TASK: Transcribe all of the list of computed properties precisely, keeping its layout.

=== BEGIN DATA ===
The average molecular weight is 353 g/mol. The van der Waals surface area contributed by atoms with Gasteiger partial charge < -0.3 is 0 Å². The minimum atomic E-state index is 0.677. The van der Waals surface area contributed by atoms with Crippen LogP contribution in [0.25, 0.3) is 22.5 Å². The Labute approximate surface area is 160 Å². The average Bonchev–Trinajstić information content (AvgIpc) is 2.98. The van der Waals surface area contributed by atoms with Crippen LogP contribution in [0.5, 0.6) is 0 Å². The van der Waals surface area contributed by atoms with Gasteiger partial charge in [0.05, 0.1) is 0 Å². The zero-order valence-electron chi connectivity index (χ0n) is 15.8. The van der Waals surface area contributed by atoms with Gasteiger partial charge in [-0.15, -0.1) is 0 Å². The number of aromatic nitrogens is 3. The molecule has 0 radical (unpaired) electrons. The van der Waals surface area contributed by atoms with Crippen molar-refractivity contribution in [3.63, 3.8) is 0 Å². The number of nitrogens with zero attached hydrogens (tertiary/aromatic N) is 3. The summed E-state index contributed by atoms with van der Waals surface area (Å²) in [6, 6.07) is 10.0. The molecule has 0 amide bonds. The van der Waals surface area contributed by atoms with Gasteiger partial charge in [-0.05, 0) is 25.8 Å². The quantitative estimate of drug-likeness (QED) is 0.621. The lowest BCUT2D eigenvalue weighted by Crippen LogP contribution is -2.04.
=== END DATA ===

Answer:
The average molecular weight is 353 g/mol. The van der Waals surface area contributed by atoms with Gasteiger partial charge < -0.3 is 0 Å². The minimum atomic E-state index is 0.677. The van der Waals surface area contributed by atoms with Crippen LogP contribution in [0.25, 0.3) is 22.5 Å². The Labute approximate surface area is 160 Å². The average Bonchev–Trinajstić information content (AvgIpc) is 2.98. The van der Waals surface area contributed by atoms with Crippen LogP contribution in [0.5, 0.6) is 0 Å². The van der Waals surface area contributed by atoms with Gasteiger partial charge in [0.05, 0.1) is 0 Å². The zero-order valence-electron chi connectivity index (χ0n) is 15.8. The van der Waals surface area contributed by atoms with Gasteiger partial charge in [-0.15, -0.1) is 0 Å². The number of aromatic nitrogens is 3. The molecule has 0 radical (unpaired) electrons. The van der Waals surface area contributed by atoms with Crippen molar-refractivity contribution in [3.63, 3.8) is 0 Å². The number of nitrogens with zero attached hydrogens (tertiary/aromatic N) is 3. The summed E-state index contributed by atoms with van der Waals surface area (Å²) in [6, 6.07) is 10.0. The molecule has 0 amide bonds. The van der Waals surface area contributed by atoms with Gasteiger partial charge in [-0.05, 0) is 25.8 Å². The quantitative estimate of drug-likeness (QED) is 0.621. The lowest BCUT2D eigenvalue weighted by Crippen LogP contribution is -2.04.